Even if the drugs were available, African medical professionals acknowledge that most African countries lack the expertise and facilities to monitor the most sophisticated drugs, such as protease inhibitors and other ingredients in the "cocktail" that has extended the lives of AIDS patients in the West. But they say that making the drugs affordable would provide a strong incentive.

A U.N. pilot project is demonstrating it can be done. At six clinics in Uganda, HIV patients are taking combinations of two or three drugs for $220 to $673 a month, less than half of what Western patients pay, thanks to discounting arranged by the United Nations.

The therapy is proving roughly as effective as in the West, yet still remains beyond the financial reach of all but about 800 Ugandans. Even if the price fell to $100 a month, "cocktail therapy" would remain beyond the means of most people, said program coordinator Dorothy Ochola.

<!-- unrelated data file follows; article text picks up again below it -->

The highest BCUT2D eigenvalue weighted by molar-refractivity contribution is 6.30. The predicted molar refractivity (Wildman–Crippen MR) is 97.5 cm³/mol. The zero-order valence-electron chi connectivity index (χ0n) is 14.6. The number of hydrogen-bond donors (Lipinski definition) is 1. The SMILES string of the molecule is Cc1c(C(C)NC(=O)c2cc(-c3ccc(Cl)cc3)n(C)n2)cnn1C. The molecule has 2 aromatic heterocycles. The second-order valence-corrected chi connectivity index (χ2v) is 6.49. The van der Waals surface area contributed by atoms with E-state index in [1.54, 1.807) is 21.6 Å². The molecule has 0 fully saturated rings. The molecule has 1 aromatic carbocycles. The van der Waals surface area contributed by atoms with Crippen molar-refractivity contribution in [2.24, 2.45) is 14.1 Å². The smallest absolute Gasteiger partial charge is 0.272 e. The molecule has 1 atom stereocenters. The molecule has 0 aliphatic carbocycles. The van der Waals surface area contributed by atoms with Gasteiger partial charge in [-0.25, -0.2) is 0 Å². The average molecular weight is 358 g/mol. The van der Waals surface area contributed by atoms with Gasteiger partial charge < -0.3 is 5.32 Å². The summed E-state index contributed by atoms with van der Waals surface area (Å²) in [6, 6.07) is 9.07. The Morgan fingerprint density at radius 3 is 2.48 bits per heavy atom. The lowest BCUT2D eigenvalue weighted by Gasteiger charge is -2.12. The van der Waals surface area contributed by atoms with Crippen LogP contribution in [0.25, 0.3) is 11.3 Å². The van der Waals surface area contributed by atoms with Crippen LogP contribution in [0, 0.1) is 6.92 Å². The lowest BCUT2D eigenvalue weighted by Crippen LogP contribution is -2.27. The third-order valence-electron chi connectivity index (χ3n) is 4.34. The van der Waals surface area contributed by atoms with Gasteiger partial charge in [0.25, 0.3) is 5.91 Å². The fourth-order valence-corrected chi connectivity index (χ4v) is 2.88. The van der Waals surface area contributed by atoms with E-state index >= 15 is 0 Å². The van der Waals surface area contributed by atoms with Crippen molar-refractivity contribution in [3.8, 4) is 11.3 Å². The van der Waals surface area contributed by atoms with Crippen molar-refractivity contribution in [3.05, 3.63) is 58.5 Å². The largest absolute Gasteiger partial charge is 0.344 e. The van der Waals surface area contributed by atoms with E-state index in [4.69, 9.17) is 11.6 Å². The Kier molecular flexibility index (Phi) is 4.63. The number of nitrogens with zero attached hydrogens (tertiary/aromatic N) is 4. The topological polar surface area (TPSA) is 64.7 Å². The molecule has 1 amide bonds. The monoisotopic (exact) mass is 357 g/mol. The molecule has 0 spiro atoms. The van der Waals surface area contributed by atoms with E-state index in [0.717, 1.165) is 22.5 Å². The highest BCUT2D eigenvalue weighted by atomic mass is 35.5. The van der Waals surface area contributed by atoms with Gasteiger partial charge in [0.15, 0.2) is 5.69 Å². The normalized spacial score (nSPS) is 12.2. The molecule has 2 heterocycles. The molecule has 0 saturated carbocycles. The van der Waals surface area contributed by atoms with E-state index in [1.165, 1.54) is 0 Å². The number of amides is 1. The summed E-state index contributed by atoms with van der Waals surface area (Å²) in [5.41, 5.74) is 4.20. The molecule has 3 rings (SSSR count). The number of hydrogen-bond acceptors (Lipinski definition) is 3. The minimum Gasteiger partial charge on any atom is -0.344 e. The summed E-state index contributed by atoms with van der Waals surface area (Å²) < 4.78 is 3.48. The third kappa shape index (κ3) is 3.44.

Subsidies from Western governments and aid groups might eventually make up the difference, she said. But for now, most patients focus instead on getting the drugs that help them manage the opportunistic infections that cause 80 percent of AIDS deaths.

Doctors say that is where high drug prices hit hardest in Africa. The meningitis that freezes Josphat Nyakundi to his bed is the third-leading cause of death in Kenya, behind two other AIDS-related ailments--tuberculosis and diarrhea. He took fluconazole until his family ran out of money, then landed back in the hospital while waiting for a friend who works for Kenya Airways to return from abroad, where many drugs are cheaper.

Christopher Ouma, the doctor who admitted him, said that at a public hospital where half the patients cannot pay the $2.60 daily bed charge, he usually does not even tell patients' families the drug exists.

"This is where the doctor's role goes from caregiver to undertaker," said Ouma. "You talk to them about the cheapest method of burial. Telling them about the drugs is always kind of a cruel joke."

Staff writers David Brown and John Burgess in Washington contributed to this report.

© 1999 The Washington Post Company